Most Americans think mobile phone payments will eventually replace cash and cards at the checkout, but few expect it to happen within the next five years, according to a poll from Harris Interactive.
In-store contactless mobile payments are still alien to most in the US, with only four per cent of 2383 adults surveyed having paid in this manner, and another eight per cent witnessing a transaction.
Despite this, the rise of mobile NFC is widely seen as inevitable, with two thirds believing that it will eventually replace payment card transactions, although only 32% think this will happen in less than five years.
Cash is seen as slightly more resilient, with 61% of Americans believing smartphone payments will eventually replace bills and coins, 26% within five years.
There appears to little real enthusiasm for the brave new mobile world; while just over a quarter of those polled say that they are interested in being able to use their smartphone to process in-person payments, just eight per cent are "very interested".
The figures for smartphone users are far higher, with 44% interested and 16% very interested. The young are more interested than the old; men more than women; and households with children more than those without.
Among those who are not interested in the technology, security is key: half say they don't want to store sensitive information on their phone, and four in ten don't want to transmit this data to a merchant's device. Meanwhile, just over half of those not interested say they simply don't see any reason to switch from cash or cards.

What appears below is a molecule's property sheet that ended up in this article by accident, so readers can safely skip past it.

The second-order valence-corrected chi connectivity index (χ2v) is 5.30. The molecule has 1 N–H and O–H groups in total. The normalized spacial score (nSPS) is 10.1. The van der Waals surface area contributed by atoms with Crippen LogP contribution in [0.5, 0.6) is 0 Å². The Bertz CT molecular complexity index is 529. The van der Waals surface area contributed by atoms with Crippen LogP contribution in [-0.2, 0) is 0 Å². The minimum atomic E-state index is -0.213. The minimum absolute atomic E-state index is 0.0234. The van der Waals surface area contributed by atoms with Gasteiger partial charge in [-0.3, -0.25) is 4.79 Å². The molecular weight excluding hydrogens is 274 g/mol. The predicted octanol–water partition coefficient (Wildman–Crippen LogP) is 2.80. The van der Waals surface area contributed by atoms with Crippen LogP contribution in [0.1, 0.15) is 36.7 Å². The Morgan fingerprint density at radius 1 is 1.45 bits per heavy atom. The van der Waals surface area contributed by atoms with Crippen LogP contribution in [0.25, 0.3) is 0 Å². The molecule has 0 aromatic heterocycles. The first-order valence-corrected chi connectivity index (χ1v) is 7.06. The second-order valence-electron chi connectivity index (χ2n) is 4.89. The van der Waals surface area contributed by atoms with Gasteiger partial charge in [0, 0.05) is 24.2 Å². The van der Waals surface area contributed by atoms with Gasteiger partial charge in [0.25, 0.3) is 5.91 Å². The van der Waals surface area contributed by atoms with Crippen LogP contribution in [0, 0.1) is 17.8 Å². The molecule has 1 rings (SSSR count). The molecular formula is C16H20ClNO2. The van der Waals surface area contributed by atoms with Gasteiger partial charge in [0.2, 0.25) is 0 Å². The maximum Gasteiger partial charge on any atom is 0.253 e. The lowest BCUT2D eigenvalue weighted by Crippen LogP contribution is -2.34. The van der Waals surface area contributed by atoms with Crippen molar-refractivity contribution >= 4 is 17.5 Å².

On what could entice people, 28% of all respondents and 40% of smartphone owners say that being able to make mobile payments while still taking advantage of their existing credit card reward programmes would make them more interested. However far fewer say it would make a big difference.
Similarly, when asked how the ability to use their smartphones as a digital wallet - with electronic versions of all the identifications, loyalty programme cards and other documentation normally carried in a wallet - three in ten Americans and four in ten smartphone owners say it would make them more interested, but far fewer (eight per cent and 12%, respectively) specify that it would make a big difference.